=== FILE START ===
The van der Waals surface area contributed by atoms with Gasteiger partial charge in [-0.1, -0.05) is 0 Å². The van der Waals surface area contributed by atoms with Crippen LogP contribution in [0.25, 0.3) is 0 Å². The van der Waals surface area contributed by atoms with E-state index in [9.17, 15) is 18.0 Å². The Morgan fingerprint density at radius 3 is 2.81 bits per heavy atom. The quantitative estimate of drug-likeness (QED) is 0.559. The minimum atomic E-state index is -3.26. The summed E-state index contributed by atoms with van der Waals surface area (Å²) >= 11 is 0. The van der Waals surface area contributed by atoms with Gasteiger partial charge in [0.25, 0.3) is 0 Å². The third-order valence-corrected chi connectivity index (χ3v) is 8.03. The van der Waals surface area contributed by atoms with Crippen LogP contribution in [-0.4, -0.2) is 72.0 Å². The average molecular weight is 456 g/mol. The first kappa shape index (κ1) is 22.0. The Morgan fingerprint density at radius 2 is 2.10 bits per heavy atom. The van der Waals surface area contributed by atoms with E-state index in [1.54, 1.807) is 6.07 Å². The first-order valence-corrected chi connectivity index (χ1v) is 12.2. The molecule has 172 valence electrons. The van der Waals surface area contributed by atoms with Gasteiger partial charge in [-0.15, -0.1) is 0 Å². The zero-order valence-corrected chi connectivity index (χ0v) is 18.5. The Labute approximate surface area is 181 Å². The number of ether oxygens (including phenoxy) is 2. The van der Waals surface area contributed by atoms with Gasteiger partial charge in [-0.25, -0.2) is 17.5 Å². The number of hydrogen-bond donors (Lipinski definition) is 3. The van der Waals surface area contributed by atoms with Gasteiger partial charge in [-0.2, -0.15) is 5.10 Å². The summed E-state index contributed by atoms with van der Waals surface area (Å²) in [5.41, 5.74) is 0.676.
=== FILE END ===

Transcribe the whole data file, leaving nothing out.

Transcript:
The van der Waals surface area contributed by atoms with Gasteiger partial charge in [-0.1, -0.05) is 0 Å². The van der Waals surface area contributed by atoms with Crippen LogP contribution in [0.25, 0.3) is 0 Å². The van der Waals surface area contributed by atoms with E-state index in [9.17, 15) is 18.0 Å². The Morgan fingerprint density at radius 3 is 2.81 bits per heavy atom. The quantitative estimate of drug-likeness (QED) is 0.559. The minimum atomic E-state index is -3.26. The summed E-state index contributed by atoms with van der Waals surface area (Å²) >= 11 is 0. The van der Waals surface area contributed by atoms with Gasteiger partial charge in [0.25, 0.3) is 0 Å². The third-order valence-corrected chi connectivity index (χ3v) is 8.03. The van der Waals surface area contributed by atoms with Crippen LogP contribution in [-0.4, -0.2) is 72.0 Å². The average molecular weight is 456 g/mol. The first kappa shape index (κ1) is 22.0. The Morgan fingerprint density at radius 2 is 2.10 bits per heavy atom. The van der Waals surface area contributed by atoms with E-state index in [1.54, 1.807) is 6.07 Å². The first-order valence-corrected chi connectivity index (χ1v) is 12.2. The molecule has 172 valence electrons. The van der Waals surface area contributed by atoms with Gasteiger partial charge in [-0.15, -0.1) is 0 Å². The zero-order valence-corrected chi connectivity index (χ0v) is 18.5. The Labute approximate surface area is 181 Å². The number of ether oxygens (including phenoxy) is 2. The van der Waals surface area contributed by atoms with Gasteiger partial charge in [-0.25, -0.2) is 17.5 Å². The number of hydrogen-bond donors (Lipinski definition) is 3. The van der Waals surface area contributed by atoms with Gasteiger partial charge in [-0.2, -0.15) is 5.10 Å². The summed E-state index contributed by atoms with van der Waals surface area (Å²) in [5.41, 5.74) is 0.676.